Over the past three decades, many dental schools, worldwide, have introduced Problem-Based Learning-PBL-in their programs. One of the main reasons for change has included the obvious dissatisfaction of dental students with the conventional model of dental education. PBL was introduced in its modern form at McMaster University Medical School in Canada, in the 1960s, and as applied now, the problem comes first, before any formal study or relevant literature review: this learning method is student-centered, i.e., students are directly involved in deciding what and how they will learn. In this tutorial-like learning, students are guided by a facilitator, and the learning takes place in relatively small groups. PBL contrasts with conventional educational approaches to dental education that are usually teacher-centered rather than student-centered. This method fulfills three important principles related to the development of new knowledge, namely, activation of prior knowledge, elaboration of knowledge, and encoding specificity. It also improves clinical and diagnostic reasoning ability, and fosters development of skills and attributes that oral health professionals will need in the future. PBL tutorial identifies cues in the dental problem presentation, formulates a coherent statement about it, generates hypotheses that arise out of the cues, decides on an inquiry plan, and discusses the final treatment planning and its implementation. Our specialized PBL workshop will focus on dental analgesia difficulties, dental and oral diseases, and jaw disorders. During 120 minutes, this method will help participants integrating knowledge with daily dental practice, nurtures their ability to analyze dental problems, and develops teamwork and communication skills in their minds. Ultimately, PBL meets dentistry trends for today’s lifestyle by cultivating mind independence, scientific curiosity, and necessary skills for self-directed, life-long learning. With PBL applied in dentistry, oral health providers are able to provide the highest standards of dental care in a proficient, professional, caring, and ethical manner.
- Abdelkarim A, Schween D and Ford T (2018). Attitudes towards Problem-Based Learning of Faculty Members at 12 U.S. Medical and Dental Schools: A Comparative Study J Dent Educ. 82(2):144-151.
- Chuenjitwongsa S, Oliver RG and Bullock AD (2017). Developing educators of European undergraduate dental students: Towards an agreed curriculum. Eur J Dent Educ.
- Von Bergmann H, Walker J, Dalrymple KR and Shuler CF(2017). Dental Faculty Members' Pedagogic Beliefs and Curriculum Aims in Problem-Based Learning: An Exploratory Study. J Dent Educ. 81(8):937-947.
- Bai X, Zhang X, Wang X, Lu L, Liu Q and Zhou Q (2017). Follow-up assessment of problem-based learning in dental alveolar surgery education: a pilot trial. Int Dent J. 67(3):180-185.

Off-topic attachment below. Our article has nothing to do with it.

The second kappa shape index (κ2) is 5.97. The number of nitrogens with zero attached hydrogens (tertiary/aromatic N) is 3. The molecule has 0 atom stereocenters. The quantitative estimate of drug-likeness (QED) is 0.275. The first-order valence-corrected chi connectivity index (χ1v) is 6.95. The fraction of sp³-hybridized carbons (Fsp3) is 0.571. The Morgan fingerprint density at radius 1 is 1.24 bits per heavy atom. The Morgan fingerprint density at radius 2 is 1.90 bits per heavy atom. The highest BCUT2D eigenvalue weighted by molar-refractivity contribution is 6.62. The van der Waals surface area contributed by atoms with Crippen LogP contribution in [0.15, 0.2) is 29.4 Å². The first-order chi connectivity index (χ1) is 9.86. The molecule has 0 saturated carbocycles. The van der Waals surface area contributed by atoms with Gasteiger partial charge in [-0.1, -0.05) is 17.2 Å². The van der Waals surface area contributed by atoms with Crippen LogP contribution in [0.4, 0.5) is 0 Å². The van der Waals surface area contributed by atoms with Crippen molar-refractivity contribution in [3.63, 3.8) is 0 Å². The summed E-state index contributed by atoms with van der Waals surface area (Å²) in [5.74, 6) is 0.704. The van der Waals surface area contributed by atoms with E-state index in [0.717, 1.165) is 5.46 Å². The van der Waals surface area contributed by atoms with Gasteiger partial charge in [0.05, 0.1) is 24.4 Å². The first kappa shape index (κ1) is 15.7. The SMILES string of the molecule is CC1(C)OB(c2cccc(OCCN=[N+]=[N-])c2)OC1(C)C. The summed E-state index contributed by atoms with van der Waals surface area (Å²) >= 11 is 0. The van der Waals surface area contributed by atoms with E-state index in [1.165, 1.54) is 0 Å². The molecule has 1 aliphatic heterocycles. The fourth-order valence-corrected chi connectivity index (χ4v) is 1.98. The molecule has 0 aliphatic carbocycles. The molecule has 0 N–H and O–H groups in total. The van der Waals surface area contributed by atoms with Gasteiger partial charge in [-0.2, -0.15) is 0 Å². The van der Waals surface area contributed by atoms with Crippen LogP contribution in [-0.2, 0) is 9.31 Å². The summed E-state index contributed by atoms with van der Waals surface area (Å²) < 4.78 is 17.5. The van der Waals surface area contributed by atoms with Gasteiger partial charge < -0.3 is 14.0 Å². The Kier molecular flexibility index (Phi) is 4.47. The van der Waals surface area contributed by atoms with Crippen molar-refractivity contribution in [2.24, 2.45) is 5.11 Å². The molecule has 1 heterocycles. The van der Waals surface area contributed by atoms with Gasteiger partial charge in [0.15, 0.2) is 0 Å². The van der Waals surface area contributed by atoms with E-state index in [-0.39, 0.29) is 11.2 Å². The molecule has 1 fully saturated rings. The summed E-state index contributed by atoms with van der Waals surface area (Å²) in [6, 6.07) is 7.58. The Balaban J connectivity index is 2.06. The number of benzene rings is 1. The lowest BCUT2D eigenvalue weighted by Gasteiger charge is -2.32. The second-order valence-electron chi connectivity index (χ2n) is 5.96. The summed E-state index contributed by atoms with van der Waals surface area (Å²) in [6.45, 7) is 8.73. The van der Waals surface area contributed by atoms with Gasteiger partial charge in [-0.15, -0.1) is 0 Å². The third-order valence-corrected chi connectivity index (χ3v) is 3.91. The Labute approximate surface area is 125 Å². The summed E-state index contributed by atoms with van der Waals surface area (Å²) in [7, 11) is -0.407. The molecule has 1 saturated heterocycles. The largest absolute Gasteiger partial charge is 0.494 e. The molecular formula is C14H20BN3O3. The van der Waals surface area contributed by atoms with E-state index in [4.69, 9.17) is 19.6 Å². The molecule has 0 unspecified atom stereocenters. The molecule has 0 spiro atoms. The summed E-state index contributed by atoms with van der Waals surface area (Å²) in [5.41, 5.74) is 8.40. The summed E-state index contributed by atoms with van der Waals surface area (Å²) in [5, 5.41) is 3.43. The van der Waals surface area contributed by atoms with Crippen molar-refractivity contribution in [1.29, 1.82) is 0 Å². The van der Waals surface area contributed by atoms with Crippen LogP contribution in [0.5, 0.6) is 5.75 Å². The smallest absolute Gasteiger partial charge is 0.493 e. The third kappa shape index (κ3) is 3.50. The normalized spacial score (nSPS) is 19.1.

- Hoffman GR and Sasidharan P (2016). A Medical School Elective Can Promote an Interest in and an Exposure to the Scope of Oral and Maxillofacial Surgery: Education, Exemplars, and Electives. J Oral Maxillofac Surg. 74(4):665-7.
- Orthodontics | Pediatric Dentistry| Orofacial Myology |Oral and Maxillofacial Surgery | Public Health Dentistry
King’s College Hospital NHS Foundation Trust, UK
Ziad E F Noujeim
Lebanese University, Lebanon
King’s College London, United Kingdom
Time : 14:45-15:10
Sanjana Sudarshan is a General Dental Practitioner and is due to commence a Senior House Officer position in Oral and Maxillofacial Surgery at The Royal London Hospital. She is focused on furthering her post graduate education and is on course to gaining The Diploma of Membership of the Joint Dental Faculties at The Royal College of Surgeons of England. Sanjana has a keen interest in Paediatric and Orthodontic Dentistry and aspires to specialise in the field of Orthodontics.
Child caries is a significant issue in our population, in both permanent and deciduous dentition, with at least a third of children across all age groups having caries into dentine. The benefits of frequent oral health reviews are numerous including early detection and enhanced prevention. This is of increased importance for children possessing high caries risk factors such poor plaque control, highly cariogenic diets or children with previous or existing carious lesions. This audit uses retrospective data collection to assess whether appropriate recall intervals are being assigned to high risk paediatric patients at Wedgwood House Dental Practice in accordance to the guidance provided by National Institute of Clinical Excellence (NICE). The first 50 high risk patients under the age of 18 attending for an Oral Health Assessment or Oral Health Review were included in the study sample. The results of the first cycle of the audit showed that only 32% of high risk children were given the appropriate recall interval of 3 months. Furthermore, it was shown that only 56% of high risk children were assessed and assigned the correct risk status. Therefore, interventions to increase the adherence to guidelines were put in place: teaching and training for staff; posters displayed in key locations throughout the practice; handouts of guidance literature; and encouraging dentists to add a reminder of the correct recalls to their proformas. Time was allowed for the interventions to take effect and the audit was repeated using same methodology as previously. The second cycle of audit results collected showed that now 96% of children were being correctly assessed and 60% of these high risk children were now correctly being recalled at 3 months. This shows an 87% increase in correct recall intervals being assigned to high risk children, thus highlighting the positive impact of the interventions.